On August 12, 2015, the FDA issued warnings to several duodenoscope makers: Olympus Corporation of the Americas, Fujifilm Medical Systems and Hoya (Pentax) Corporation.
Olympus Corp., the U.S. subsidiary of the Japanese scope maker, said in February 2015 that the Justice Department had been investigating its medical business since November 2011.
UCLA reported that the CRE superbug possibly infected nearly 200 UCLA patients. Olympus manufactured the scopes that medical officials believe infected seven patients at UCLA’s Medical Center with a drug-resistant bacteria. Two of those people died.
FDA warned hospitals and physicians in February 2015 that the commonly used medical scopes may have spawned the superbug outbreak at UCLA.
500,000 Duodenoscope Procedures Yearly
Duodenoscopes are complex instruments of many small working parts. Failure to thoroughly clean and disinfect them can pass tissue or fluid from one patient to another.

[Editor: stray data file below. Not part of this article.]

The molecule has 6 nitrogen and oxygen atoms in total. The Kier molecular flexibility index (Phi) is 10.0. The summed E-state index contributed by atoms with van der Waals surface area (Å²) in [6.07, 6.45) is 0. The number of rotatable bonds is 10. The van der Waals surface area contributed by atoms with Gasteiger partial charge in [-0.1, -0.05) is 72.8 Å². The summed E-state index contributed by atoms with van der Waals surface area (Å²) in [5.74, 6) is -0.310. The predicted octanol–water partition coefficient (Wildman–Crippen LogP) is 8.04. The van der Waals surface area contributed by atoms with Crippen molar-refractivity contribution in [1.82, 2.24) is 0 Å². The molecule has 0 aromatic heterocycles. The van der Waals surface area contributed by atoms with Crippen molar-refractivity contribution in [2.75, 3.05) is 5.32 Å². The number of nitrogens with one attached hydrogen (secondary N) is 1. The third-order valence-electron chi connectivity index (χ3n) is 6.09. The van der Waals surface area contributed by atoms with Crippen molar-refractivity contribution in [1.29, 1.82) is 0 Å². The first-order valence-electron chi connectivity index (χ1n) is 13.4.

Duodenoscopes – flexible, lighted tubes threaded through the mouth, throat, and stomach into the top of the small intestine (duodenum) – are used during endoscopic retrograde cholangiopancreatography (ERCP). This procedure is used to diagnose and treat problems in the pancreas and bile ducts. Duodenoscopes are used in more than 500,000 ERCP procedures in the U.S. yearly.
In fall 2013, the Centers for Disease Control and Prevention (CDC) alerted the FDA to a potential association between multi-drug resistant bacteria and duodenoscopes. Upon further investigation, it became clear that these cases of infection were occurring despite confirmation that the users were following proper manufacturer cleaning and disinfection or sterilization instructions. – FDA Web site
FDA’s Ongoing Investigation
FDA says that even though the large majority of procedures with these devices are carried out safely and effectively, the agency takes the risk of infection very seriously and is working intensively to address it.